On Tuesday, Yemeni government negotiators in the UN-brokered talks over the siege of Taiz accepted a UN proposal to open a vital road in the besieged city of Taiz, marking a milestone in the talks as the truce continues to provide considerable dividends.

Abdul Kareem Shaiban, the head of the government’s delegation at the talks in Amman, Jordan, said the delegation supports the UN envoy’s efforts to reach an agreement on ending the Houthi siege on Taiz, and urged the international community to order the Yemeni militia to implement the UN-brokered cease-fire and stop obstructing ideas for alleviating Yemenis’ suffering.

“We appreciate the positive role of the UN special envoy and his team, and we hope that he will exert the necessary pressure and swift measures on the Houthi group to speed up the implementation of the opening of the main roads, and not allow it to manipulate and consume the time of the second truce,” Shaiban said in a statement, accusing the rebels of unilaterally opening small and unpaved roads in Taiz to ease international pressure on them to end the siege.

In an effort to break the deadlock in negotiations in Amman, UN Yemen envoy Hans Grundberg said on Monday that he proposed to the two sides that they open a main road in Taiz and roads in other provinces as a first step toward fully reopening routes that were closed during the war.

“The parties have a moral and political obligation to engage seriously and urgently with the UN proposal, prioritizing the interests of civilians and delivering immediate and tangible results to the people of Taiz and Yemen as a whole,” Grundberg’s office said in a statement, adding that his latest proposal took into account both sides’ concerns as well as comments from Yemen’s civil society.

The ongoing talks on the Taiz siege and the opening of highways in other provinces are part of a UN-brokered cease-fire that took effect on April 2. The cease-fire, which was extended for another two months, dramatically reduced hostilities across the country, allowing commercial flights to resume from the Houthi-controlled Sanaa airport and the arrival of petroleum shipments to the western city of Hodeidah.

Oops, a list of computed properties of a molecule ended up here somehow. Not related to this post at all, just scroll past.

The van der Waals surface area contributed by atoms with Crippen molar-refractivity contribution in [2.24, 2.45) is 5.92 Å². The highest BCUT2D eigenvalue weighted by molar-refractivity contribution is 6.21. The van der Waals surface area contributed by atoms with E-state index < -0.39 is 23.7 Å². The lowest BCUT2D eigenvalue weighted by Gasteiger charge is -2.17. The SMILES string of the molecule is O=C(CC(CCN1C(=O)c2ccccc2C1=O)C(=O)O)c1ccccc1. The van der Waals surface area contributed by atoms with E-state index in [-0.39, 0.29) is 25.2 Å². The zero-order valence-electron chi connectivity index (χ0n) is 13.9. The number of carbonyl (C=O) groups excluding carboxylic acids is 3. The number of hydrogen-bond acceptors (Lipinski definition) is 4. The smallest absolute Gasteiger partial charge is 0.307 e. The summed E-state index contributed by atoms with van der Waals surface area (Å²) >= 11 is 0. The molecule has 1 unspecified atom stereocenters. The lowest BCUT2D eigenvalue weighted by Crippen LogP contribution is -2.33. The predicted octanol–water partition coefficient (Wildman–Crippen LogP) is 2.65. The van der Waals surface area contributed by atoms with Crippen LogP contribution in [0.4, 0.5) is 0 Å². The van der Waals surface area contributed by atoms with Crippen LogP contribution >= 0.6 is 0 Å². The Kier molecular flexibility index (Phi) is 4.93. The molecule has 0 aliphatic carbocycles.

Since the beginning of the negotiations on Taiz, mistrust has hung over them as both sides traded allegations over road delays in Yemen’s third-largest and most populous city. The Houthis firmly rejected the suggestion of opening the key roadways connecting Taiz to Sanaa, Hodeidah, and Aden, according to the Yemeni government, and instead offered opening a rough and infrequently used route.

The Houthis further claimed that the Yemeni government refused to unlock routes in the city from areas under their control. Residents and officials reported seeing Houthi bulldozers and vehicles cleaning sands and reopening an abandoned road that connects the besieged town to other locations in the north and west this week.

Residents and government officials were outraged by the Houthi maneuver, which was widely viewed as a one-sided move by the Houthis to claim they had eased the blockade of Taiz.

“This is a very narrow, one-way, and dirt route,” military officer Abdul Basit Al-Baher told Arab News over the phone.

“We want Al-Huban Road to be opened.” “This is Taiz’s busiest road, connecting the city to the southern provinces and the eastern countryside,” Al-Baher explained.

According to a Yemeni official, the Houthis broke the truce in Taiz on Tuesday by beginning artillery attacks on army positions near an air-defense military base northwest of Taiz.

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